#13 ferrous   Members   -  Reputation: 1566

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Posted 28 March 2014 - 03:39 PM

have you ever been hacked?

 

so bad you lost the company?

Sounds like a story, I'd love to hear more about that, perhaps in another thread.  Could be some worthwhile lessons for others in it.



#14 Matias Goldberg   Crossbones+   -  Reputation: 3007

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Posted 28 March 2014 - 10:04 PM

You can't stop the game from being hacked and circumvent the time bomb.
All you can do is to check the clock, keep a launch count, check timestamps of the files, phone home, obfuscate all of the former and check multiple times. And then there's more intrusively annoying options: depend on an active internet connection to play the game, rootkit and install something in the MBR (if you'd do this on my machine I would hunt you down).

But even then, all of this can be circumvent. Treat your customers well, not like thieves. Are you already a millonaire? Because if your game isn't worth it, it won't even be pirated. You won't need to worry about it. If your game truly rocks, it will get pirated, but you will also get much money from honest customers you won't have to worry about it either.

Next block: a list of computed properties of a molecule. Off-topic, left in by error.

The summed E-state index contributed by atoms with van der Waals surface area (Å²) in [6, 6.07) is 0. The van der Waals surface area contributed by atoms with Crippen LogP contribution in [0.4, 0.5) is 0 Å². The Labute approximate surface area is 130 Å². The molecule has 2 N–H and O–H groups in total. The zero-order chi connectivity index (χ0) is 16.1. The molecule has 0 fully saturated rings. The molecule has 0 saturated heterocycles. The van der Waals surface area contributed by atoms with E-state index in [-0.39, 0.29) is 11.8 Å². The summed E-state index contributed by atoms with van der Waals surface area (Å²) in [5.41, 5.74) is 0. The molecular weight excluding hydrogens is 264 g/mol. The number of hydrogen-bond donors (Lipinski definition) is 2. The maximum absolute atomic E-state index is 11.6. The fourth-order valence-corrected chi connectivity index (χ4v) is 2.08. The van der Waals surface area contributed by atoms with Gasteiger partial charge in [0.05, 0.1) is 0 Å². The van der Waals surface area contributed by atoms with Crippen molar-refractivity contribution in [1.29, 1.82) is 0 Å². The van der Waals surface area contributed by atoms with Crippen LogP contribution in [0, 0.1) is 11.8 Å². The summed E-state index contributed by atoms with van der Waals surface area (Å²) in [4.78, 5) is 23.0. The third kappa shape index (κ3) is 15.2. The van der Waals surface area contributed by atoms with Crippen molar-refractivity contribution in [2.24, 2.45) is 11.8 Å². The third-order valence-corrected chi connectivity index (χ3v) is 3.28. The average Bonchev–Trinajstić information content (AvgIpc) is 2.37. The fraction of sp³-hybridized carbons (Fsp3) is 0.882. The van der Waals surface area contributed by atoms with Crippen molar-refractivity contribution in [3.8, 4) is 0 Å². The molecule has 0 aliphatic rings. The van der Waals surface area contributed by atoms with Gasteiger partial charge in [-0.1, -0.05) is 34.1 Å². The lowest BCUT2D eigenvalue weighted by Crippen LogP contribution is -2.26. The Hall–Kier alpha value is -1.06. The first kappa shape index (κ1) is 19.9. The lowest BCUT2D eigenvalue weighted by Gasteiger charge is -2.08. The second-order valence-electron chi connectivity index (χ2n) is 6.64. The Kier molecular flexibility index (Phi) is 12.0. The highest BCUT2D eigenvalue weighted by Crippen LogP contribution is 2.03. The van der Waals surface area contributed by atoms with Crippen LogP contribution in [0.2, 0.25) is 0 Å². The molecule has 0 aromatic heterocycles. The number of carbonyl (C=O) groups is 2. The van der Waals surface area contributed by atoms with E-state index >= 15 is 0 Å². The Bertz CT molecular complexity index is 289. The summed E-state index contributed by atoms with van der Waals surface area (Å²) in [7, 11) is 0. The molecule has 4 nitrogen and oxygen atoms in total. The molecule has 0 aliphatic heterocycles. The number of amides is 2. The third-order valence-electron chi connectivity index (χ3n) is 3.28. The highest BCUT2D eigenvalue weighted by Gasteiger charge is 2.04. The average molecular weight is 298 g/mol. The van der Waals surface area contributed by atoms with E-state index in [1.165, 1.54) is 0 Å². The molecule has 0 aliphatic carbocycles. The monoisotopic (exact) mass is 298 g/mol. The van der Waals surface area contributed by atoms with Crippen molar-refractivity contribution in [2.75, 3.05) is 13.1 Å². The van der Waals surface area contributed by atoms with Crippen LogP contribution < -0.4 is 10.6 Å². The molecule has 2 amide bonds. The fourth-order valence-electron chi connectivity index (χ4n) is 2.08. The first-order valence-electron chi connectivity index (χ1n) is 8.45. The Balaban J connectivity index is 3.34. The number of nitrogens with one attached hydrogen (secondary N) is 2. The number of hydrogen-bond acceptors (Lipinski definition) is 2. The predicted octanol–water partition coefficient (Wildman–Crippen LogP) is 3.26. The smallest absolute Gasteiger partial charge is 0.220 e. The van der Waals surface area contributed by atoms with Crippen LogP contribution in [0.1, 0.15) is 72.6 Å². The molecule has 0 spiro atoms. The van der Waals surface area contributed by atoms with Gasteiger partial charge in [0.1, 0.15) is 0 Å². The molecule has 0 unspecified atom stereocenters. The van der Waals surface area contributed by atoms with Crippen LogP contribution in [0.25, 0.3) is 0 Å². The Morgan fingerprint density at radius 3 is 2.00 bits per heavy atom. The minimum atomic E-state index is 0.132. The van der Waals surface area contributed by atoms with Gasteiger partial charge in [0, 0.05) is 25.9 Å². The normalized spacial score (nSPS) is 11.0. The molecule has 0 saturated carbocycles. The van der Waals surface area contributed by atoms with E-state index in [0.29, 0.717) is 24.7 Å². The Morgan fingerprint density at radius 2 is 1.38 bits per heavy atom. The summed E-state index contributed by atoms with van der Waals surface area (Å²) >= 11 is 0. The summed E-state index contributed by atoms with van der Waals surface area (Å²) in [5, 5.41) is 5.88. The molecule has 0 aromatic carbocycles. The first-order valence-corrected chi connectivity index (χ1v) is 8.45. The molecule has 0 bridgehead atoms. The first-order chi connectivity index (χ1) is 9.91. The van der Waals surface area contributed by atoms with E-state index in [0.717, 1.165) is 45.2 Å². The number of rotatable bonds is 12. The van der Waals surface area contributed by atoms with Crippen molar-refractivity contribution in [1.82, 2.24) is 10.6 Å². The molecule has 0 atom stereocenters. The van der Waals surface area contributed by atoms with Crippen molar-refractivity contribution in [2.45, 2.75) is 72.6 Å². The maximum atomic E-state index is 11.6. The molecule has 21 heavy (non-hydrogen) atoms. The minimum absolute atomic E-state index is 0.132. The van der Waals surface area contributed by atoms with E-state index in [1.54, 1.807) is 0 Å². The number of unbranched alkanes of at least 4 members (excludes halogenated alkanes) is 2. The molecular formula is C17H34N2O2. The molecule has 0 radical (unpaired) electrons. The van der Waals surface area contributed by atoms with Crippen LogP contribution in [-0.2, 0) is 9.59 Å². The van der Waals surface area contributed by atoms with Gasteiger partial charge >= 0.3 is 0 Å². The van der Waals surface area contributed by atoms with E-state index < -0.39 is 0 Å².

Do some checks, but going to insane lengths may just damage your image.

#15 Chris_F   Members   -  Reputation: 1941

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Posted 29 March 2014 - 02:15 AM


rootkit and install something in the MBR

 

That's a good way to ensure nobody ever plays any of your games ever again. wink.png



#16 SeanMiddleditch   Members   -  Reputation: 3873

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Posted 29 March 2014 - 10:50 AM

have you ever been hacked?
 
so bad you lost the company?

 
In what way does that even remotely have anything to do with DRM on a game?
 

You could always just periodically poll the clock and keep track of how much time is passing that way even if the clock is jumped back you will still be accumulating time towards the quota.

 
This accumulated time is stored on the local machine, and hence it is easy to reset.